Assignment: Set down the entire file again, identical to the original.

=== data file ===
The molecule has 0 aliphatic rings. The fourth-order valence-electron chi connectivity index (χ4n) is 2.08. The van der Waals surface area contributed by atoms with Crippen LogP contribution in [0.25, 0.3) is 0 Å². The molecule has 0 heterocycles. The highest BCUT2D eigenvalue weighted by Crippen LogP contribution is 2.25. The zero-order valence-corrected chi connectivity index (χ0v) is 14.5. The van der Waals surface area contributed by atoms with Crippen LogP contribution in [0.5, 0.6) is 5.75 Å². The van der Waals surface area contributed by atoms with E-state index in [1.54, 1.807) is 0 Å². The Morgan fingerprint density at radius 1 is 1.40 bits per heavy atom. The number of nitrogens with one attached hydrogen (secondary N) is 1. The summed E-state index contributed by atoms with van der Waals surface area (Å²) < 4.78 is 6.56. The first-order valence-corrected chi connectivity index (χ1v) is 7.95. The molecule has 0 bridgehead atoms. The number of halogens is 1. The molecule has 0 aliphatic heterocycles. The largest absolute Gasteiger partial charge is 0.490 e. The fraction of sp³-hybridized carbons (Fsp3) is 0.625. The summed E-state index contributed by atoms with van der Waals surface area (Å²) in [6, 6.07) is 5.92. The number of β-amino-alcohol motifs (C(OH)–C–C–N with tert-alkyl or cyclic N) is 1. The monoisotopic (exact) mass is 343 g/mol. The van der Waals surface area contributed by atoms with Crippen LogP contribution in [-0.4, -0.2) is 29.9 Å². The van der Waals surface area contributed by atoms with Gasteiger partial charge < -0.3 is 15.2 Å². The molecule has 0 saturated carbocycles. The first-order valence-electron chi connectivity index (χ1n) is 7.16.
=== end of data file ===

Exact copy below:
The molecule has 0 aliphatic rings. The fourth-order valence-electron chi connectivity index (χ4n) is 2.08. The van der Waals surface area contributed by atoms with Crippen LogP contribution in [0.25, 0.3) is 0 Å². The molecule has 0 heterocycles. The highest BCUT2D eigenvalue weighted by Crippen LogP contribution is 2.25. The zero-order valence-corrected chi connectivity index (χ0v) is 14.5. The van der Waals surface area contributed by atoms with Crippen LogP contribution in [0.5, 0.6) is 5.75 Å². The van der Waals surface area contributed by atoms with E-state index in [1.54, 1.807) is 0 Å². The Morgan fingerprint density at radius 1 is 1.40 bits per heavy atom. The number of nitrogens with one attached hydrogen (secondary N) is 1. The summed E-state index contributed by atoms with van der Waals surface area (Å²) < 4.78 is 6.56. The first-order valence-corrected chi connectivity index (χ1v) is 7.95. The molecule has 0 bridgehead atoms. The number of halogens is 1. The molecule has 0 aliphatic heterocycles. The largest absolute Gasteiger partial charge is 0.490 e. The fraction of sp³-hybridized carbons (Fsp3) is 0.625. The summed E-state index contributed by atoms with van der Waals surface area (Å²) in [6, 6.07) is 5.92. The number of β-amino-alcohol motifs (C(OH)–C–C–N with tert-alkyl or cyclic N) is 1. The monoisotopic (exact) mass is 343 g/mol. The van der Waals surface area contributed by atoms with Crippen LogP contribution in [-0.4, -0.2) is 29.9 Å². The van der Waals surface area contributed by atoms with Gasteiger partial charge < -0.3 is 15.2 Å². The molecule has 0 saturated carbocycles. The first-order valence-electron chi connectivity index (χ1n) is 7.16.